The Pierces – You & I
Review by Jack Foley
HAVE you heard of The Pierces? Comprised of Alabama raised sisters Allison and Catherine, the band have been garnering a lot of followers in America, where their brand of folk rock with hippy tendencies has been drawing considerable acclaim.
They’re not set to go ballistic, however, with the release of You & I, their fourth album and one that comes with the substantial backing of Coldplay’s Guy Berryman who, with Grammy Award winning producer Rik Simpson, decided to make The Pierces the first project for their newly started production company.
It’s a discovery that prevented the sisters from breaking up and one that looks set to provide mainstream credibility to their long under-rated brilliance.
Comprised of 11 great tracks, this is the sort of offering that can bear useful comparison with Fleetwood Mac in their prime, as well as the likes of The Bangles and even female fronted Coldplay at times.
Album opener You’ll Be Mine sets the standard in brilliant fashion… an ode to a failing relationship that bears all the hallmarks of Rumours-era Mac and which has prompted suspicions of being reflective of Catherine’s failed relationship to ex-fiancé Albert Hammond Jr (of Strokes fame). It’s certainly packed with strong emotions, which embellish the lush instrumentals.
Love You More, meanwhile, opens with a gritty guitar riff that could serve as a Black Rebel Motorcycle opening, before hitting a more melodic structure and dropping some yearning, lament-ful vocals. It’s a gutsy record that resonates with the plea: “How can I love you more, tell me, how can I love you more?” It’s delivered with heartbroken, confused and hurt meaning.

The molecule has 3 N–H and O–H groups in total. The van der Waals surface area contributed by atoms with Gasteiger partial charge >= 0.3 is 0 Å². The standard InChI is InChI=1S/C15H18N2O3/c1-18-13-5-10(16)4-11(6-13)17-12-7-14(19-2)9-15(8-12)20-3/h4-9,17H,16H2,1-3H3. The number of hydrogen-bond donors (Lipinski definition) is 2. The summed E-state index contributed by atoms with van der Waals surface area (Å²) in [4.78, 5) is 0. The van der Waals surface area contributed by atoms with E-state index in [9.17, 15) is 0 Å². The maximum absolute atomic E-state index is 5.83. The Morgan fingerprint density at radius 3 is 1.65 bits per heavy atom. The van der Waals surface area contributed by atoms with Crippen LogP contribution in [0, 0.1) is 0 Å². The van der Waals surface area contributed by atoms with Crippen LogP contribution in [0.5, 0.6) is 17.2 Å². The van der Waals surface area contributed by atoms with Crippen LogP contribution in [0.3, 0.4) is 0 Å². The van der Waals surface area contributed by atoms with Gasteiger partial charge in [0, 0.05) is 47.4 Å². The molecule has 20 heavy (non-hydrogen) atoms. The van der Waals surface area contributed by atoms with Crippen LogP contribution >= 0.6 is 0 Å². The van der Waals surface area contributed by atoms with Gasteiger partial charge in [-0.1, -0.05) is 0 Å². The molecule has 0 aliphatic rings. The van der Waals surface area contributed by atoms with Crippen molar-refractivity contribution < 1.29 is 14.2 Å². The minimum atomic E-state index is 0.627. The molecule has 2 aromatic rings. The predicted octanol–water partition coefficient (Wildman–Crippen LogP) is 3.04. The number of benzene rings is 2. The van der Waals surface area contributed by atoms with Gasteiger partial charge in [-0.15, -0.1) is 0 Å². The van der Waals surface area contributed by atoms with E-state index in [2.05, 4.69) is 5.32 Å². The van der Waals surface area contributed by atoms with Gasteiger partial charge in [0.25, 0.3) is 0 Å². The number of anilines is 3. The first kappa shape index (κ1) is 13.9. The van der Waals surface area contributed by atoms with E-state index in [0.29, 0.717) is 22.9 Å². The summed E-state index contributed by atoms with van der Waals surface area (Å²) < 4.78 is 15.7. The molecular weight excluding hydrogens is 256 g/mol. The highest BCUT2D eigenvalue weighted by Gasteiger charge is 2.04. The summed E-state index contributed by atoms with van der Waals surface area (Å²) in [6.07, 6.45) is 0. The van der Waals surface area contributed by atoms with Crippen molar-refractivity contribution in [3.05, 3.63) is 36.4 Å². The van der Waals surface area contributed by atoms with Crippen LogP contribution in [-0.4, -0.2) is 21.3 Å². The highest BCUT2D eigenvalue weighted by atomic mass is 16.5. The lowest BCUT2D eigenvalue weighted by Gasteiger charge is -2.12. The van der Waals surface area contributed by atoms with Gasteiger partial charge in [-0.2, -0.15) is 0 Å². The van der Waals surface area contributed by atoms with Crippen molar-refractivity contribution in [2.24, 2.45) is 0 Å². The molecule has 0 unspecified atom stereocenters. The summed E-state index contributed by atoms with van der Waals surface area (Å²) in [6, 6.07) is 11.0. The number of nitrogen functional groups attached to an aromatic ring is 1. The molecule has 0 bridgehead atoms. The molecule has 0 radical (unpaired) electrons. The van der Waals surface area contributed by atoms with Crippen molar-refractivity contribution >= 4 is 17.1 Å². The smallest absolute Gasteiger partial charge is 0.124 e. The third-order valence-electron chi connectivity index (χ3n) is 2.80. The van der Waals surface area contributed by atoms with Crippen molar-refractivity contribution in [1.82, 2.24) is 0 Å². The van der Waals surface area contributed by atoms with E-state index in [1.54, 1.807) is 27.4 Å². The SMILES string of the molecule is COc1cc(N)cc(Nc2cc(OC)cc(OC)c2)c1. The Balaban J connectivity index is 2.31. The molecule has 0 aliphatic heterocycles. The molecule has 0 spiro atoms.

We Are Stars contains a dusky, folk-rock quality that’s equally appealing, while former single Glorious showcases a breezy side to the sisters’ make-up that enters Bangles territory, complete with retro sunshine vibe. It’s a foot-stomper of immense feel-good quality and another easy pick as an album favourite.
Further evidence of their song-writing diversity is to be found in the bluesy, stripped back The Good Samaritan, which could be taken from the Kill Bill soundtrack for the way it evokes memories of Nancy Sinatra’s desolate Bang Bang.
While the equally brilliant Kissing You Goodbye also possesses a distinct Kill Bill quality in its opening instrumental arrangement (in particular, The RZA’s Ode To Oren Ishi offering). It’s another great song that also carries a distinctly ‘60s vibe.
Strong, too, is the strings-backed Close My Eyes, another sultry offering with a melancholy undertow, and Drag You Down, which begins in stripped back, acoustic fashion before gradually layering in the elements to moody effect.
Unlike the name of that track, however, The Pierces You & I is an album to leave you inspired and thirsting for more. It won’t be long before you’re then excitedly asking people: “Have you heard of The Pierces?” And then imploring them to buy their album!
Watch the video to Glorious:
Download picks: You’ll Be Mine, Love You More, Glorious, Drag You Down, The Good Samaritan